If a solid wood worktop could talk, you just might discover that it has multiple personality syndrome. Wood is just that versatile and personable, but it’s best to leave the fictional adventures of talking wood to Pinocchio and get down to the real facts.
Fact #1 – Worktops have a versatile functionality.
Wooden worktops are a natural for multipurpose use. They are a preferred surface for work areas in a home office or craft bench, and are traditional favorites as kitchen countertops as well. They are sturdy and solid, but not too hard. If you have ever tried filling out paperwork on a ceramic surface, you will instantly appreciate the resilient virtues of wood.
Fact #2 – Solid wood offers a full array of design options.
Most solid wood worktops are the butcher block style. It’s pretty, it’s functional, and because it can be made from short lengths of wood, it can be modestly priced. But solid wood can offer so much beyond the ordinary. Natural wood colors offer a veritable palate of hues from white ash and beech to deep walnuts and ebony. In between are honeyed oaks, caramelized maples, warm red cherry wood and a variety of exotic choices. Solid worktops can be made from wide planks, glued strips, or inlaid mosaics to create effects that span traditional, antique, homespun, or clean contemporary looks.
Little known fact #3 – Wood is naturally resistant to bacteria.
A research study conducted at Albstadt-Sigmaringen University, Germany, tested cutting boards of pine, beech and two different plastics, polyethylene and poly propylene. Throughout the month long test, the pine and the beech both tested hygienically cleaner than the plastics. Other testing showed that fungus organisms died faster on pine heartwood than on plastic. Many woods, pine in particular, are not only safe for food surfaces, but have been proven to be natural biocides against microorganisms.
Fact #4 – Solid wood kitchen worktops are cost effective.
At $25–$50 per square foot, wood countertops are in the mid-range when compared with other materials. Much of wood’s enduring value comes from necessary, but relatively simple maintenance practices.
Fact #5 – Wood worktops are eco-friendly.
This is especially true when the wood has been harvested from forests using sustainable management programs. Because it is a better insulator, wood surfaces will feel warmer in cold weather than their stone or tile counterparts.
Fact #6 – Installation of wood countertops can be a great DYI project.
As in any DYI project, you need to learn about the proper procedure. Wood installation is not that difficult if you know what to look out for—moisture. Most wood countertops should be installed with a small gap between the back edge and the wall to allow for expansion caused by humidity. This means that an upstand, backsplash, or other trim will be used to cover the space. It is important that any gluing forms a moisture-proof seal so that the wood won’t discolor in the future. It is also a good idea to oil the underside and edges prior to installation to reduce warping.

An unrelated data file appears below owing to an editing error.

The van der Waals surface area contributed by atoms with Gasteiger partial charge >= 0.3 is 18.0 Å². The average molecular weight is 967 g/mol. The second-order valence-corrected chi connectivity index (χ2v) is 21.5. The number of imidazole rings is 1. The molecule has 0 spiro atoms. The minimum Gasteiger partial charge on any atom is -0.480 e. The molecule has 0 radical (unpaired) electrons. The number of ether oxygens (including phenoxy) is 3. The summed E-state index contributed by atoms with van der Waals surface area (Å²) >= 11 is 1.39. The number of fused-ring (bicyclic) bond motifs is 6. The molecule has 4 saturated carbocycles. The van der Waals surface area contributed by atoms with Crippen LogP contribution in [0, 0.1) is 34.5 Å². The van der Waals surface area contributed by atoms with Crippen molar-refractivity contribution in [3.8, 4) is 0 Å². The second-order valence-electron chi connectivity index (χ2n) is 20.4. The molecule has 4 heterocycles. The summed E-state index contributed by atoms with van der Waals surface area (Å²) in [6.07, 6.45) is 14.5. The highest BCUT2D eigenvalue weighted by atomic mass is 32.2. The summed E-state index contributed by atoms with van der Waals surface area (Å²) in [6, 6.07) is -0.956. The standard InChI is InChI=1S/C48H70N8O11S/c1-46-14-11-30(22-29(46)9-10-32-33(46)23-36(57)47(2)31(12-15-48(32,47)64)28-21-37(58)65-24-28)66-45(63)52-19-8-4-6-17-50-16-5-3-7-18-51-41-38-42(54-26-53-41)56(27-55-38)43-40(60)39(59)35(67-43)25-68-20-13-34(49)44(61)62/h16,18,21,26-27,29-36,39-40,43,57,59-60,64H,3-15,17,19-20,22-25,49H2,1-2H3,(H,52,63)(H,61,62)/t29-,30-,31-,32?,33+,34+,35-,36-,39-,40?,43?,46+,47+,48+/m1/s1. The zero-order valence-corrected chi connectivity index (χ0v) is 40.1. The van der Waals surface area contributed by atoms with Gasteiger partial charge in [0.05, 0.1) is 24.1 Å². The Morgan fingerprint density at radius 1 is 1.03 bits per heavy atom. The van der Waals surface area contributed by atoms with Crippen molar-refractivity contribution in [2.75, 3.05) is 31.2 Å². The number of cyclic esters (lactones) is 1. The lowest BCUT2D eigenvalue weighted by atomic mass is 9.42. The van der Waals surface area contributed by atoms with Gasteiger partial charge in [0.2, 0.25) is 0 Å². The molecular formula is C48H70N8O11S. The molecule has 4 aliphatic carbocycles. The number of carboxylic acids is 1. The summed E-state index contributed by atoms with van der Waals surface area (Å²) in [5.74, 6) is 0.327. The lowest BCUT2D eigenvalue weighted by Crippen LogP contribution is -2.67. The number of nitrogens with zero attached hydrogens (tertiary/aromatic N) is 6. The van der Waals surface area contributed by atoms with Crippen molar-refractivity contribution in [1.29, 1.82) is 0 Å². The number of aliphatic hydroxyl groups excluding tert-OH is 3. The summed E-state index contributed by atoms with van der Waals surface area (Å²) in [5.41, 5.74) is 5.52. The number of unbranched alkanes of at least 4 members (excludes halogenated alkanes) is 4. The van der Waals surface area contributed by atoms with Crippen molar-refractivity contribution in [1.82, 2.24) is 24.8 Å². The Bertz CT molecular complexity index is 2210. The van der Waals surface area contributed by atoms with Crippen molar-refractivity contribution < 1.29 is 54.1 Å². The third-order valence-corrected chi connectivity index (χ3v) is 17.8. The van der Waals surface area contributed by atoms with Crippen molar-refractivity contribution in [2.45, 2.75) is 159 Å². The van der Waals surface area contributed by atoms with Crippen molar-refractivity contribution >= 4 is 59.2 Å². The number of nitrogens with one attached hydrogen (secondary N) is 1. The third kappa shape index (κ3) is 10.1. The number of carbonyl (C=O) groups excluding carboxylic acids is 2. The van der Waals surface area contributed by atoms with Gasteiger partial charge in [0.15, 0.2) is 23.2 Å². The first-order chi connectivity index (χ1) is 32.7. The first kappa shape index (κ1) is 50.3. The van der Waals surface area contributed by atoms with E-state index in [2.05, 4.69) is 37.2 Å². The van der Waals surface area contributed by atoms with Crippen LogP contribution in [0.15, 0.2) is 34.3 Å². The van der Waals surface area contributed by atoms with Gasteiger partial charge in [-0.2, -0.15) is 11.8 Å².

Fact #7 – Solid wooden work surfaces require simple routine maintenance.
Depending upon the porosity of the variety of wood used, a new surface might take 3 – 5 coats of oil. End grains will need extra oil. The surface should be re-oiled whenever a drop of water no longer beads up. The most common oils used on wood are tung, linseed, and pure lemon oil. Olive oil is sometimes used on food preparation surfaces. Oils that contain petroleum distillates will darken the wood over time and should not be used for food prep areas. Wipe up excess liquids quickly. Prolonged contact with some metals can stain the wood.
Fact #8 – Resurfacing is an option.
With proper maintenance, resurfacing should not be necessary. Sometimes catastrophic accidents occur, and if they do, solid wood can be resurfaced instead of having to be replaced. Begin with a good soapy scrubbing, double rinsing, and thorough drying. Then evaluate the surface. If the scrubbing fixed it, apply several thin coats of oil. More extensive damage might require sanding or filling gouges with putty. In either of these cases, follow up with oil treatments.